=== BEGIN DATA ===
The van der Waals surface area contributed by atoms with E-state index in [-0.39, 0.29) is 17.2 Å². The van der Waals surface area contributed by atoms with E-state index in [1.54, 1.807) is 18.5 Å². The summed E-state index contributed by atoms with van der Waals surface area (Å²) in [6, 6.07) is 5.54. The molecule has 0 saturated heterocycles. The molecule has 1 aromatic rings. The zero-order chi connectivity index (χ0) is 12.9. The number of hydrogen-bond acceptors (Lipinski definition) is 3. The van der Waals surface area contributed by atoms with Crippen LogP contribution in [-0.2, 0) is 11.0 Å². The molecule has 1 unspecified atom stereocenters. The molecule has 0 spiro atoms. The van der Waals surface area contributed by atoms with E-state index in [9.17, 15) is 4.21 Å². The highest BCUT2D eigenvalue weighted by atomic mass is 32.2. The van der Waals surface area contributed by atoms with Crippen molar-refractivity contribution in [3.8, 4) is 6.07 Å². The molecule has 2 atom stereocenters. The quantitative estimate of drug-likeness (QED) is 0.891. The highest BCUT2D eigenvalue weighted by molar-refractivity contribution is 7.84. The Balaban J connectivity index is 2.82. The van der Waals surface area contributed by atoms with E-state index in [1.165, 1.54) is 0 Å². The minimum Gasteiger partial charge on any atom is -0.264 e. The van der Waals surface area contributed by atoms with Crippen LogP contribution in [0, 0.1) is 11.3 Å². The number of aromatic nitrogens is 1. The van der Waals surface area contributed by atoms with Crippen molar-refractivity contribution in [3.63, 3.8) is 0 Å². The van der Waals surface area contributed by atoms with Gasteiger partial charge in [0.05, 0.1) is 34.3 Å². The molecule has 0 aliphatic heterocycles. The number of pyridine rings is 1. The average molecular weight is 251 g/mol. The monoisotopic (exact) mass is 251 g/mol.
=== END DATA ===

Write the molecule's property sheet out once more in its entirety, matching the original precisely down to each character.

The van der Waals surface area contributed by atoms with E-state index in [-0.39, 0.29) is 17.2 Å². The van der Waals surface area contributed by atoms with E-state index in [1.54, 1.807) is 18.5 Å². The summed E-state index contributed by atoms with van der Waals surface area (Å²) in [6, 6.07) is 5.54. The molecule has 0 saturated heterocycles. The molecule has 1 aromatic rings. The zero-order chi connectivity index (χ0) is 12.9. The number of hydrogen-bond acceptors (Lipinski definition) is 3. The van der Waals surface area contributed by atoms with Crippen LogP contribution in [-0.2, 0) is 11.0 Å². The molecule has 1 unspecified atom stereocenters. The molecule has 0 spiro atoms. The van der Waals surface area contributed by atoms with E-state index in [9.17, 15) is 4.21 Å². The highest BCUT2D eigenvalue weighted by atomic mass is 32.2. The van der Waals surface area contributed by atoms with Crippen molar-refractivity contribution in [3.8, 4) is 6.07 Å². The molecule has 2 atom stereocenters. The quantitative estimate of drug-likeness (QED) is 0.891. The highest BCUT2D eigenvalue weighted by molar-refractivity contribution is 7.84. The Balaban J connectivity index is 2.82. The van der Waals surface area contributed by atoms with E-state index in [1.165, 1.54) is 0 Å². The minimum Gasteiger partial charge on any atom is -0.264 e. The van der Waals surface area contributed by atoms with Crippen LogP contribution in [0, 0.1) is 11.3 Å². The number of aromatic nitrogens is 1. The van der Waals surface area contributed by atoms with Crippen molar-refractivity contribution in [3.63, 3.8) is 0 Å². The van der Waals surface area contributed by atoms with Gasteiger partial charge in [0.05, 0.1) is 34.3 Å². The molecule has 0 aliphatic heterocycles. The number of pyridine rings is 1. The average molecular weight is 251 g/mol. The monoisotopic (exact) mass is 251 g/mol.